Dec 01, 2017 - 

    The federal Historic Tax Credit (HTC) was eliminated in the tax reform bill passed by the House of Representatives on November 16. The current Senate version of the tax bill keeps the HTC at the current 20% level, but make changes that reduce the value of this important (and successful) historic preservation incentive. The National Park Service website explains how the tax credit works.

    The legislative process is not over.   A House-Senate conference committee will reconcile the differences between the tax bills passed by each chamber. Our colleagues at the National Trust for Historic Preservation have provided a link to their online advocacy site to enable our members to send messages to Members of Congress in support of the Historic Tax Credit.

  • AHA Joins Associations in Opposing Tax on Student Tuition Waivers

    Nov 28, 2017 - 

    Following up on our alert to members on November 7, the American Historical Association has joined our colleagues in 33 other scholarly associations to oppose the proposal to tax graduate student tuition waivers as income. The associations, representing diverse disciplines across the humanities and social sciences, recognize the burden this change would place on graduate students living on modest stipends and the devastating effects this would have on higher education.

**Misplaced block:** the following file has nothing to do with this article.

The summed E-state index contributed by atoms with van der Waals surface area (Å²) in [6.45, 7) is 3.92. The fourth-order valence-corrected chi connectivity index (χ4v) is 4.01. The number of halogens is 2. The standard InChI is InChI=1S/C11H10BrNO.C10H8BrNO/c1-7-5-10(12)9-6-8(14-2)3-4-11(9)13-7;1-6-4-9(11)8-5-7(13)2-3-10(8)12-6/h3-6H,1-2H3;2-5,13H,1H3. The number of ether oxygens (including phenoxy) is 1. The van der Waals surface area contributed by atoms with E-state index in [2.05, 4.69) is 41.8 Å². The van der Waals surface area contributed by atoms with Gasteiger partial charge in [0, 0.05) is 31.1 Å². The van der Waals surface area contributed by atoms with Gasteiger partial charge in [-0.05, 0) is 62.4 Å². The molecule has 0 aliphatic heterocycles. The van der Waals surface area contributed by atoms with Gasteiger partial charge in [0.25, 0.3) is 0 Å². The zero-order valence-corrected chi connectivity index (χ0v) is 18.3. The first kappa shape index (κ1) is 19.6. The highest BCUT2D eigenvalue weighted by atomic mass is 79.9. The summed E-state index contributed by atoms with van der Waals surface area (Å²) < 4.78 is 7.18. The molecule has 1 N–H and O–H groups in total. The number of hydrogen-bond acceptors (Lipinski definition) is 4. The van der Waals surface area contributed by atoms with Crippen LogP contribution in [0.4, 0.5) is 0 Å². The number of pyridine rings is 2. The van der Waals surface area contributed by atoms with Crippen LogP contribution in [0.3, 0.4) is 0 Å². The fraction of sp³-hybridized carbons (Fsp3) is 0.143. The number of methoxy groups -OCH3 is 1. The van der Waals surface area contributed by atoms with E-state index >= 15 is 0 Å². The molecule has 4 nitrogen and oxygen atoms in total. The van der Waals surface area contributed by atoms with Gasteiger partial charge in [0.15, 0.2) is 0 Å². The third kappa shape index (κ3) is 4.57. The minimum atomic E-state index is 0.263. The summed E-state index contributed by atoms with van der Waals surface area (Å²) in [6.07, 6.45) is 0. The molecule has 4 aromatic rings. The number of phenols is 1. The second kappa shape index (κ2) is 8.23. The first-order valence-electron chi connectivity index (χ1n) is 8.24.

• AHA Executive Director Comments on National Disunity

    Nov 09, 2017 - 

    In an online article published by HISTORY, AHA executive director Jim Grossman discussed the political divisions that have emerged in the United States in recent years. He attributed the divisions to the recent "erosion of barriers that kept many Americans outside of mainstream political debates," a development brought about primarily through social media. However, Grossman also emphasized the unique nature of the current president, and how Trump differs from his predecessors and their frequent invocations of national unity. "Trump is different," Grossman stated. "He has no patience or time for those niceties, which is why his constituency likes him."